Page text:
Brandon Loomis is city editor of the Juneau Empire.
Throughout life I've been without anything I'd call religion, but have been fascinated by it and especially its cultural and communal traditions. For this reason, I guess, I've never been afraid to step into any church, either for work or curiosity or a girl - to learn something. I'll listen attentively, but not take communion.
A Jewish friend has a wonderful seder each Passover, and last year I flew across a couple of states to feast and spatter the wine with her and her Presbyterian husband. I went to church every other week for a time in my Alaskan youth because that qualified me for the church league basketball team and the bell choir. I don't go to church now because I think I have better uses for Sundays, and because I'm not a huge fan of excessive handshakes. And because, maybe more than any place on Earth, Juneau smells better on the outside.
Now comes a book that tells me I am not necessarily weird.
Theological and sociological researchers studying the Pacific Northwest have determined there's much truth to our region's reputation as an unchurched shrine to nature and individualism. The really interesting thing is that they don't seem to think that has to be so bad for our sense of community.
"Religion & Public Life in the Pacific Northwest: The None Zone," printed this spring by Altamira Press and edited by Patricia O'Connell Killen of Pacific Lutheran University and Mark Silk of Trinity College in Connecticut, makes the case that Northwesterners are a more personally spiritual people than most Americans. The numbers are compelling. They show that 62.8 percent in the region comprising Alaska, Oregon and Washington are unclaimed as adherents to any religious group. That compares to 40.6 percent nationwide. When self-identifying their religion, 30.6 percent list no religion/humanist, compared to 19.6 percent nationwide.
Those here who lament Godlessness in America might view the numbers as evidence of moral bankruptcy, or a challenge to the region's civility. Those who don't want religion in their business, public or private, might view them as a badge of regional pride. Neither view seems quite right. This is not so much balkanization as an intersection of many traditions, viewpoints, communities and individuals, across which are unique opportunities for cooperation.
To start with, the various authors argue forcefully that the Northwest is not a spiritual wasteland. Rather, just as they disproportionately register to vote as independents, Northwesterners came here looking for their own way, with a wary eye on any potentially stifling institution.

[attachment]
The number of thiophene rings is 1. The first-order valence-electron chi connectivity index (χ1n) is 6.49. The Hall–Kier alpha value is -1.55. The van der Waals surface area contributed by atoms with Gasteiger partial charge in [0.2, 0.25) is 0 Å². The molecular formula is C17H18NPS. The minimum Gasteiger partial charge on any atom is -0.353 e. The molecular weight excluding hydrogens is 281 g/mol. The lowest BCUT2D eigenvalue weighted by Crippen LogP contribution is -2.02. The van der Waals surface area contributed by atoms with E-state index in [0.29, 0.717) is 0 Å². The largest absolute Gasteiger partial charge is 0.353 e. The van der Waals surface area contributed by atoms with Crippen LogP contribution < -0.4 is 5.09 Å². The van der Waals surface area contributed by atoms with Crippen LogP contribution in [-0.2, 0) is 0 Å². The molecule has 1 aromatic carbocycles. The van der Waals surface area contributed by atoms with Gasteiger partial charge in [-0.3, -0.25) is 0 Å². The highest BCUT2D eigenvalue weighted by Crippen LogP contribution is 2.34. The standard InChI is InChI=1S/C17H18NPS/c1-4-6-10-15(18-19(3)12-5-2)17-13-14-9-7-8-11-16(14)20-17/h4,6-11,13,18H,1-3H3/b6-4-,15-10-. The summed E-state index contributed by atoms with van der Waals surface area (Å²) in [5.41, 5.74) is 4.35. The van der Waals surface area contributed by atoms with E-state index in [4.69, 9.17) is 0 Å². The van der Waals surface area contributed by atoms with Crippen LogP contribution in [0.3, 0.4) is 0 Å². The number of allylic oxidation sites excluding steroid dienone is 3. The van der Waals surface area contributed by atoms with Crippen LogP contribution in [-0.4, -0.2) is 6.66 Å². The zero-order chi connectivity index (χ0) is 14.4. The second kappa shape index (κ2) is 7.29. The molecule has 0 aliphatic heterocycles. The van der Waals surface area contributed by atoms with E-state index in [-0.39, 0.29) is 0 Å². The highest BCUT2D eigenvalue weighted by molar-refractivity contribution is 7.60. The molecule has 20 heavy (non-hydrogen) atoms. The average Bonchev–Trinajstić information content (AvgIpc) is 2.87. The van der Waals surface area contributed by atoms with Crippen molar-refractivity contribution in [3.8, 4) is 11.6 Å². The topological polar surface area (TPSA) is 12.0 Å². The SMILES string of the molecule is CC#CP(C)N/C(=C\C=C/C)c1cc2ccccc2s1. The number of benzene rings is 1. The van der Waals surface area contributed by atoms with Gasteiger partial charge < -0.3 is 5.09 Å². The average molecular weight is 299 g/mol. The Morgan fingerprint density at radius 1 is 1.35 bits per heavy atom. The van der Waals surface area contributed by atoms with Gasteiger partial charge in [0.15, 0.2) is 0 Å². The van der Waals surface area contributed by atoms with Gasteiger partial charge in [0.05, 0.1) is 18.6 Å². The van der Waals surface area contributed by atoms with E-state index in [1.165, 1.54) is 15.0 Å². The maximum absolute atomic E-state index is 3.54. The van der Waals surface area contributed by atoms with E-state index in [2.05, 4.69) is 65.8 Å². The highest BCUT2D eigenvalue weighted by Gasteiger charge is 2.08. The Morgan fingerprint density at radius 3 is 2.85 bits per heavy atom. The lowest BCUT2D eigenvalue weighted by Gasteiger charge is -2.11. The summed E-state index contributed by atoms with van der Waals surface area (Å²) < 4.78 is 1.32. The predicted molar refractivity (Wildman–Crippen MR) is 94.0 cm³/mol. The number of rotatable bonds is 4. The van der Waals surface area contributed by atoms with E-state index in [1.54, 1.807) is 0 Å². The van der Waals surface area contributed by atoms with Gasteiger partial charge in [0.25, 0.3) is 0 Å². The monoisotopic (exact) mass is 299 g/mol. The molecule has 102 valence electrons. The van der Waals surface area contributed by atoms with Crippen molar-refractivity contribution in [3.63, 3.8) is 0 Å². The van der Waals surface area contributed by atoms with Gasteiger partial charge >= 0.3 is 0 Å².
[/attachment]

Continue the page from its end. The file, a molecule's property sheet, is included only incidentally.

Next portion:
While nearly two-thirds of people in the three states claim no religious affiliation, according to the authors, only 25 percent claim no religious identity.
"While many Northwesterners are institutionally unencumbered, there is no reason to believe they are a-spiritual," Southern Oregon University's Mark Shibley writes in his contribution. "Most people in the region who claim no religious preference (one-quarter of the region's residents) and who do not appear on church rolls (a majority of the population) are, it can be argued, secular but spiritual. They encounter the sacred and cultivate spiritual lives outside mainstream religious institutions."
It will surprise no one that environmentalism and nature adoration permeate the book. And the picture of such adherents is not simple, veering from one who consumes like an American but shifts the degradation elsewhere, to one who legitimately sees God or spirituality in nature. Shibley quotes Richard Nelson's "Patriots for American Land": "In Alaska we have the privilege of bearing witness to the world exactly as God (of the Great Raven of Native Alaskan creation stories) intended it to be, the world complete and intact, making Alaska the rarest of all American treasures and a brilliant source of hope for our future."
Perhaps the collection's most hopeful message is that, lacking a dominant religion, Northwesterners aren't afraid to reach out. While Lutherans nationwide see distinct social differences between the Missouri synod and the evangelical church, here they team up. Native Alaskans, according to "The None Zone," often pick among more than one denomination and tradition, what works for them. Cooperation among Protestants, Catholics and Jews happened here a century before in the Midwest, Killen writes. And we saw this week that the spirit continues, with eight Juneau churches forming a branch of Love INC, to more efficiently serve the homeless and working poor.
The regional statistics are no surpass to Tom Dahl, a United Methodist Church pastor in Juneau. He also views them as an opportunity, both for churches seeking open-minded participants and for groups looking for common ground.
"You're dealing with people with a blank tablet, sometimes," he says. The "sometimes" means hostility between groups exists here as anywhere, but that it's less a product of institutional bias. Many Northwestern churches are more accepting of homosexuals "as part of God's family," he says, than in Midwestern and Southern places he has worked. There, built-in traditions "can be very stultifying and limiting."
"Church is a part of the culture there, and it's not here," Dahl says.
He knows this because kids play soccer on Sunday.
Brandon Loomis is city editor of the Juneau Empire and can be reached at firstname.lastname@example.org.
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